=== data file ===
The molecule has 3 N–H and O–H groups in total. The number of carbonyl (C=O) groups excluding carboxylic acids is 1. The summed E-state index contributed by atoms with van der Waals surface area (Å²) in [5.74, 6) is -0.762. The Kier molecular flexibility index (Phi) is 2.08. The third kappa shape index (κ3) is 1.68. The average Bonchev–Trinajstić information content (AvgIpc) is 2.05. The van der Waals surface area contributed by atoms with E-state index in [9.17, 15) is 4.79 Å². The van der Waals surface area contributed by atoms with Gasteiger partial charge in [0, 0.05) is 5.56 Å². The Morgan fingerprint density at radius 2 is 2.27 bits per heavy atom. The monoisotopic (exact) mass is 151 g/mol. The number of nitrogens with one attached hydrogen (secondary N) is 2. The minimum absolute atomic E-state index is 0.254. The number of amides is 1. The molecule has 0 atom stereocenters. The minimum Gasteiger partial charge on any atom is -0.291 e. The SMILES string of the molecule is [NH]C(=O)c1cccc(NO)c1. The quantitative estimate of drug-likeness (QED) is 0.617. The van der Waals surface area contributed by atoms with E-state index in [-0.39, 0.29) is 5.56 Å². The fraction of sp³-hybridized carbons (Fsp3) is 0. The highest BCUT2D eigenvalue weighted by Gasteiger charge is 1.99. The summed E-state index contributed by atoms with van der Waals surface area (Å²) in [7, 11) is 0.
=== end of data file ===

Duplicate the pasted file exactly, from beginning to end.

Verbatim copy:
The molecule has 3 N–H and O–H groups in total. The number of carbonyl (C=O) groups excluding carboxylic acids is 1. The summed E-state index contributed by atoms with van der Waals surface area (Å²) in [5.74, 6) is -0.762. The Kier molecular flexibility index (Phi) is 2.08. The third kappa shape index (κ3) is 1.68. The average Bonchev–Trinajstić information content (AvgIpc) is 2.05. The van der Waals surface area contributed by atoms with E-state index in [9.17, 15) is 4.79 Å². The van der Waals surface area contributed by atoms with Gasteiger partial charge in [0, 0.05) is 5.56 Å². The Morgan fingerprint density at radius 2 is 2.27 bits per heavy atom. The monoisotopic (exact) mass is 151 g/mol. The number of nitrogens with one attached hydrogen (secondary N) is 2. The minimum absolute atomic E-state index is 0.254. The number of amides is 1. The molecule has 0 atom stereocenters. The minimum Gasteiger partial charge on any atom is -0.291 e. The SMILES string of the molecule is [NH]C(=O)c1cccc(NO)c1. The quantitative estimate of drug-likeness (QED) is 0.617. The van der Waals surface area contributed by atoms with E-state index in [-0.39, 0.29) is 5.56 Å². The fraction of sp³-hybridized carbons (Fsp3) is 0. The highest BCUT2D eigenvalue weighted by Gasteiger charge is 1.99. The summed E-state index contributed by atoms with van der Waals surface area (Å²) in [7, 11) is 0.